This phenomenon is wider than the extraordinary scenarios like Grenfell and Gard. Speaking of the crisis caused by the upward climb in care statistics, Anthony Douglas (Chief Executive of Cafcass) identifies a number of contributing factors. Along with the familiar suspects of: demographics; case law on misuse of s 20 Children Act 1989; the Baby P effect; and Re B-S, is the decline in trust by the public of the state and vice versa. Meanwhile, social workers talk of an epidemic of disguised compliance and feel driven to intervene, fearful of another scandal such as the death of Peter Connelly. Families are warned of an epidemic of lying, venal social workers determined to take their children, especially their babies, and are frightened into closing their doors and their mouths. Trust breaks down when people misunderstand one another, when they feel nobody is listening and when they stop communicating.At The Transparency Project, we see that chronic breakdown of trust between state and individual. And although some of it is structural, much of it is borne of misunderstanding, misinformation or assumptions made in an information vacuum. We could do so much better. For example, our work on adoption targets attempted to inject some clear, factual information into public debate about the deeply and widely held belief that targets are the tail that is wagging the adoption dog. It had limited success because we could not get unambiguous answers: see ‘English councils confirm they set targets for the number of children to be adopted’ at, and ‘Adoption targets: when we said it was complicated, we were oversimplifying – it’s REALLY complicated…’ at recent launch by the Solicitor General of a Public Legal Education Panel (Attorney General’s Office, 17 July 2017) is not a moment too soon, and we hope that its ambition will be broad enough to encompass family law and the interventions of the state in family life.It may seem that the examples of Grenfell and Gard tell us that some people do not want to be informed but simply demand everyone agrees with them. That is sadly so in some instances but there is a risk, too, that in the melee, legitimate grievances and ideas for reform will get lost. Reactions to our explanatory blog posts about Charlie’s case tell us that some readers welcome good, neutral information about what the State (through the court) is doing and why – and this sort of material can change preconceptions or views derived from limited information or fake news. (To read blog posts The Transparency Project have written about the Gard case see: importantly, good quality public information can form a sound base for genuine debate so that where things do not work well we can have the best chance of improving things for the public benefit. It may be dis-spiriting that attempts at calm explanation have not dispelled the wilful ignorance around the Gard case, and the media excesses that his case has generated may give us pause for thought about anonymity – but does it mean we should abandon attempts to explain the law and court process? As Barbara Rich set out in her post on our blog on 23 July, ‘Kindertotenlieder and the limits of transparency’, the answer must be ‘No’.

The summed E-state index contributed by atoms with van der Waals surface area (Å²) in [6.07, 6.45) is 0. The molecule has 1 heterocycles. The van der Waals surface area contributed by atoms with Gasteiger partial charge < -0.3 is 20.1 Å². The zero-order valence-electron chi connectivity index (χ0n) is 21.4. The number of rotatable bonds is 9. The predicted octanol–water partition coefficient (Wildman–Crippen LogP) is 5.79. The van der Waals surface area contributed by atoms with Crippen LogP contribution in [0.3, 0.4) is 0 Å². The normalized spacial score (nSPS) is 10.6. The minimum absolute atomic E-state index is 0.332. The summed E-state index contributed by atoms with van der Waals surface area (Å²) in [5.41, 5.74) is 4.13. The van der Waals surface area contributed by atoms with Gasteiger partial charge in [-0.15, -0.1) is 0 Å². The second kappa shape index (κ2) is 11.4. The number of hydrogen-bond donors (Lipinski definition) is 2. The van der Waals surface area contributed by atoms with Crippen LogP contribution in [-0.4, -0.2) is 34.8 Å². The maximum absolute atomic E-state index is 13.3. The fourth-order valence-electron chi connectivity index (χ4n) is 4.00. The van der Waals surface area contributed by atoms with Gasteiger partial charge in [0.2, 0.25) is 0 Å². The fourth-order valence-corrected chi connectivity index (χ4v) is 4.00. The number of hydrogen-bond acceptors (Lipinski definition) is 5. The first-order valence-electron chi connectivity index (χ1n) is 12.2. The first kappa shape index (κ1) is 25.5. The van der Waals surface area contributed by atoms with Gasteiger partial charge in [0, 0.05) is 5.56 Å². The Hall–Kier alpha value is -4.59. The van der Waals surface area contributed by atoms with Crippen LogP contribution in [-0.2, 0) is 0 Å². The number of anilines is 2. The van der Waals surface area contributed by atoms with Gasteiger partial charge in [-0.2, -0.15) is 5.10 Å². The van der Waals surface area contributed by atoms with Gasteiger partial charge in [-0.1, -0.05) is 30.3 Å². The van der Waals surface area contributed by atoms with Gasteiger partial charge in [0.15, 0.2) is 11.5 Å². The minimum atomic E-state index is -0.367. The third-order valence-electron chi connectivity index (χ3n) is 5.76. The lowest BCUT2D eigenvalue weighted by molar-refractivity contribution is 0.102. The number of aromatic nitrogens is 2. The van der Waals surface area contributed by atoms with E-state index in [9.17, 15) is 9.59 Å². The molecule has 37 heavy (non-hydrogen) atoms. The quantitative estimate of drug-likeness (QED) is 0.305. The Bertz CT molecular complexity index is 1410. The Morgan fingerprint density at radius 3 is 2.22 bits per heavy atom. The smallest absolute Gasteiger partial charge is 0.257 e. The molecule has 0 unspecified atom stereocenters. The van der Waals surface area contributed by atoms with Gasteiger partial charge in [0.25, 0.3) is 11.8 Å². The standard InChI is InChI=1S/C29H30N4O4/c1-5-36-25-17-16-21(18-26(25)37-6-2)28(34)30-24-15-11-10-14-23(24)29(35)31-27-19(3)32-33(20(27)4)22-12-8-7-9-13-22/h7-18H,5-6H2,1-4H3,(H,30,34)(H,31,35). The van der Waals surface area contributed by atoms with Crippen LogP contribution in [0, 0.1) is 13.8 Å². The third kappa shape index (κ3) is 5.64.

If Anthony Douglas is right about the trust problem being even a small part of the escalation in the number of public law cases, it would be unwise in the extreme to abandon attempts at transparency now. Quite apart from the moral, democratic accountability arguments about doing justice publicly, it makes sense to prioritise transparency in order to increase the numbers of the families who are open to accepting help and able to listen to advice, and in order to reduce the burden on the courts arising from those who are not. This is a long-term project, with no immediate pay out, but the same must surely be true of any attempts to tackle the other driving factors behind the statistics.

Those of us working in the family justice system owe it to families and to the public to explain what we are doing and why – through publication of information and judgments, and through broader public legal education projects. And we owe it to the public to show them how well or badly we are doing our thing – when we do a job with skill, attention to detail and humanity we should show it openly (as in the Gard case). And when we fail because the burden of increased workload on plateauing resources has come to crunch point (or for any other reason), we should show that openly too. After all, if the President of the Family Division is telling the world there is a crisis of the ex-looming variety he had better bring his evidence to the table so that those who make decisions about resourcing the justice system can do so on a properly informed basis. And if we want to rebuild public trust we must continue striving to find that difficult balance between meaningful privacy for families and the corrosive appearance of secrecy. As the President put it, before his guidance had been issued, in Re J (A Child) [2013] EWHC 2694 (Fam), [2014] 1 FLR 523:

‘The family lawyer’s reaction to complaints of ‘secret justice’ tends to be that the charge is unfair, that it confuses a system which is private with one which is secret. This semantic point is, I fear, more attractive to lawyers than to others. It has signally failed to gain acceptance in…the ‘competition of the market’… The remedy, even if it is probably doomed to only partial success, is – it must be – more transparency; putting it bluntly, letting the glare of publicity into the family courts.’

Family Law publishes a regular blog series by The Transparency Project. This blog originally appeared in the September 2017 issue ([2017] Fam Law 1048).